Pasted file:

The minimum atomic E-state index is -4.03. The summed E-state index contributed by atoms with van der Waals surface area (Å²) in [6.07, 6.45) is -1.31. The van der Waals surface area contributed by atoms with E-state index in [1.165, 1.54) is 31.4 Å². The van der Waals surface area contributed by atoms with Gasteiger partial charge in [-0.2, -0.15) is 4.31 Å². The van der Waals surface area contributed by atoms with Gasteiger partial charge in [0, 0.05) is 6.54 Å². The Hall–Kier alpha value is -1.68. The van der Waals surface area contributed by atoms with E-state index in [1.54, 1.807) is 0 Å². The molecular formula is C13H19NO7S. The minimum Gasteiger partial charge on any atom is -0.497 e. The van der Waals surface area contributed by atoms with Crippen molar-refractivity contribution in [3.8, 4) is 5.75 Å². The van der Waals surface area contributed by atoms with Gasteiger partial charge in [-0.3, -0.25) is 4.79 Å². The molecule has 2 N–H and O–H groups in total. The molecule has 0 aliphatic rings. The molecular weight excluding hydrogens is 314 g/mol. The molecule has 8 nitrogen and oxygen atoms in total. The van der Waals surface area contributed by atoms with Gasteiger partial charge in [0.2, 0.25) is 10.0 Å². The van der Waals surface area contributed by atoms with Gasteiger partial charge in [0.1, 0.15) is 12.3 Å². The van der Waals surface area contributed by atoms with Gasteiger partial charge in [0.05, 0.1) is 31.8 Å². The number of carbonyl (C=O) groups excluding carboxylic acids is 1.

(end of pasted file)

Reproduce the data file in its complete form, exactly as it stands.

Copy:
The minimum atomic E-state index is -4.03. The summed E-state index contributed by atoms with van der Waals surface area (Å²) in [6.07, 6.45) is -1.31. The van der Waals surface area contributed by atoms with E-state index in [1.165, 1.54) is 31.4 Å². The van der Waals surface area contributed by atoms with Gasteiger partial charge in [-0.2, -0.15) is 4.31 Å². The van der Waals surface area contributed by atoms with Gasteiger partial charge in [0, 0.05) is 6.54 Å². The Hall–Kier alpha value is -1.68. The van der Waals surface area contributed by atoms with E-state index in [1.54, 1.807) is 0 Å². The molecular formula is C13H19NO7S. The minimum Gasteiger partial charge on any atom is -0.497 e. The van der Waals surface area contributed by atoms with Crippen molar-refractivity contribution in [3.8, 4) is 5.75 Å². The van der Waals surface area contributed by atoms with Gasteiger partial charge in [-0.3, -0.25) is 4.79 Å². The molecule has 2 N–H and O–H groups in total. The molecule has 0 aliphatic rings. The molecular weight excluding hydrogens is 314 g/mol. The molecule has 8 nitrogen and oxygen atoms in total. The van der Waals surface area contributed by atoms with Gasteiger partial charge in [0.2, 0.25) is 10.0 Å². The van der Waals surface area contributed by atoms with Gasteiger partial charge in [0.1, 0.15) is 12.3 Å². The van der Waals surface area contributed by atoms with Gasteiger partial charge in [0.05, 0.1) is 31.8 Å². The number of carbonyl (C=O) groups excluding carboxylic acids is 1.